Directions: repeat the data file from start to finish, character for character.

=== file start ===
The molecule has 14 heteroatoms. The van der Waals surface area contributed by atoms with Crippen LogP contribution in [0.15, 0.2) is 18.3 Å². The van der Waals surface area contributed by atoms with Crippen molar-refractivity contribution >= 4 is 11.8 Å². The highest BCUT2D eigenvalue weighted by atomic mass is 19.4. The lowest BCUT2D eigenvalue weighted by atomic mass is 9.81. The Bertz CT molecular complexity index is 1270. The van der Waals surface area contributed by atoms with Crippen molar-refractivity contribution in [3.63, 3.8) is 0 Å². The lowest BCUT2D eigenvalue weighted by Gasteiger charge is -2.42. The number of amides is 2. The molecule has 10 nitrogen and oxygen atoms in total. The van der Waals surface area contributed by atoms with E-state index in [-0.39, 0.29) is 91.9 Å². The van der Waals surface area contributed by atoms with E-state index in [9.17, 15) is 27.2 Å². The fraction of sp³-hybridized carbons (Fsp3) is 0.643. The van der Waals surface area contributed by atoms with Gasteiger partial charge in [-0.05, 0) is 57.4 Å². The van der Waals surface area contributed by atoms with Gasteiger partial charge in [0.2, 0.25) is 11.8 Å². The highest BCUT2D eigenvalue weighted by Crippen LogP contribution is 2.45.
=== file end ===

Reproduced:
The molecule has 14 heteroatoms. The van der Waals surface area contributed by atoms with Crippen LogP contribution in [0.15, 0.2) is 18.3 Å². The van der Waals surface area contributed by atoms with Crippen molar-refractivity contribution >= 4 is 11.8 Å². The highest BCUT2D eigenvalue weighted by atomic mass is 19.4. The lowest BCUT2D eigenvalue weighted by atomic mass is 9.81. The Bertz CT molecular complexity index is 1270. The van der Waals surface area contributed by atoms with Crippen molar-refractivity contribution in [3.63, 3.8) is 0 Å². The lowest BCUT2D eigenvalue weighted by Gasteiger charge is -2.42. The number of amides is 2. The molecule has 10 nitrogen and oxygen atoms in total. The van der Waals surface area contributed by atoms with E-state index in [-0.39, 0.29) is 91.9 Å². The van der Waals surface area contributed by atoms with E-state index in [9.17, 15) is 27.2 Å². The fraction of sp³-hybridized carbons (Fsp3) is 0.643. The van der Waals surface area contributed by atoms with Gasteiger partial charge in [-0.05, 0) is 57.4 Å². The van der Waals surface area contributed by atoms with Gasteiger partial charge in [0.2, 0.25) is 11.8 Å². The highest BCUT2D eigenvalue weighted by Crippen LogP contribution is 2.45.